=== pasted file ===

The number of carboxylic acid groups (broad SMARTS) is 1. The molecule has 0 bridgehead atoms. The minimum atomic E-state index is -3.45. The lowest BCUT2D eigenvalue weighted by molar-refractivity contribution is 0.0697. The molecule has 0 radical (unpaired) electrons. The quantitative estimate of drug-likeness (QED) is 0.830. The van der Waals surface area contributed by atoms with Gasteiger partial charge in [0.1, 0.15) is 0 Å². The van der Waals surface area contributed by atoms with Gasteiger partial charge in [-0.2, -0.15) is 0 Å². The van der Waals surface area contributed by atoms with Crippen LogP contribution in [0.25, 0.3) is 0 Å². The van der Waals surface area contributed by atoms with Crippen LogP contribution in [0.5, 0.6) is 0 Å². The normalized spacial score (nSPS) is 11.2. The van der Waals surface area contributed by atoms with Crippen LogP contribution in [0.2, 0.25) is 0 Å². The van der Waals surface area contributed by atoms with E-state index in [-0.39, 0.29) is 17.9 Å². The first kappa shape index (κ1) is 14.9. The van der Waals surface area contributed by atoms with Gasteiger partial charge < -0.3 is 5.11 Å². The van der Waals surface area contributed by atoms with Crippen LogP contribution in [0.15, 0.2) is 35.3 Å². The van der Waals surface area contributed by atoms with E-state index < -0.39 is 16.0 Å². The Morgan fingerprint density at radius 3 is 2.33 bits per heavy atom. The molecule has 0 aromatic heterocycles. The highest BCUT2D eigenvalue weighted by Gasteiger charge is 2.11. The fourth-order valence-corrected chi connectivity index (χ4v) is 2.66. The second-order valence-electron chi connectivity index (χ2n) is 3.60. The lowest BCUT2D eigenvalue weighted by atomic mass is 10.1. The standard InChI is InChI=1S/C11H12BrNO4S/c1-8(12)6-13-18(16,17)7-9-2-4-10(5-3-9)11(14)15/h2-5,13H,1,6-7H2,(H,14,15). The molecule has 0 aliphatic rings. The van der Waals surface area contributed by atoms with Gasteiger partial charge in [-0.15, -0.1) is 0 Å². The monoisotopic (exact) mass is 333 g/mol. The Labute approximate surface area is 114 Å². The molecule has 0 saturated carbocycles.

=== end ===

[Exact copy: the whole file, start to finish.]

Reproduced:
The number of carboxylic acid groups (broad SMARTS) is 1. The molecule has 0 bridgehead atoms. The minimum atomic E-state index is -3.45. The lowest BCUT2D eigenvalue weighted by molar-refractivity contribution is 0.0697. The molecule has 0 radical (unpaired) electrons. The quantitative estimate of drug-likeness (QED) is 0.830. The van der Waals surface area contributed by atoms with Gasteiger partial charge in [0.1, 0.15) is 0 Å². The van der Waals surface area contributed by atoms with Gasteiger partial charge in [-0.2, -0.15) is 0 Å². The van der Waals surface area contributed by atoms with Crippen LogP contribution in [0.25, 0.3) is 0 Å². The van der Waals surface area contributed by atoms with Crippen LogP contribution in [0.5, 0.6) is 0 Å². The normalized spacial score (nSPS) is 11.2. The van der Waals surface area contributed by atoms with Crippen LogP contribution in [0.2, 0.25) is 0 Å². The van der Waals surface area contributed by atoms with E-state index in [-0.39, 0.29) is 17.9 Å². The first kappa shape index (κ1) is 14.9. The van der Waals surface area contributed by atoms with Gasteiger partial charge < -0.3 is 5.11 Å². The van der Waals surface area contributed by atoms with Crippen LogP contribution in [0.15, 0.2) is 35.3 Å². The van der Waals surface area contributed by atoms with E-state index < -0.39 is 16.0 Å². The Morgan fingerprint density at radius 3 is 2.33 bits per heavy atom. The molecule has 0 aromatic heterocycles. The highest BCUT2D eigenvalue weighted by Gasteiger charge is 2.11. The fourth-order valence-corrected chi connectivity index (χ4v) is 2.66. The second-order valence-electron chi connectivity index (χ2n) is 3.60. The lowest BCUT2D eigenvalue weighted by atomic mass is 10.1. The standard InChI is InChI=1S/C11H12BrNO4S/c1-8(12)6-13-18(16,17)7-9-2-4-10(5-3-9)11(14)15/h2-5,13H,1,6-7H2,(H,14,15). The molecule has 0 aliphatic rings. The van der Waals surface area contributed by atoms with Gasteiger partial charge in [-0.15, -0.1) is 0 Å². The monoisotopic (exact) mass is 333 g/mol. The Labute approximate surface area is 114 Å². The molecule has 0 saturated carbocycles.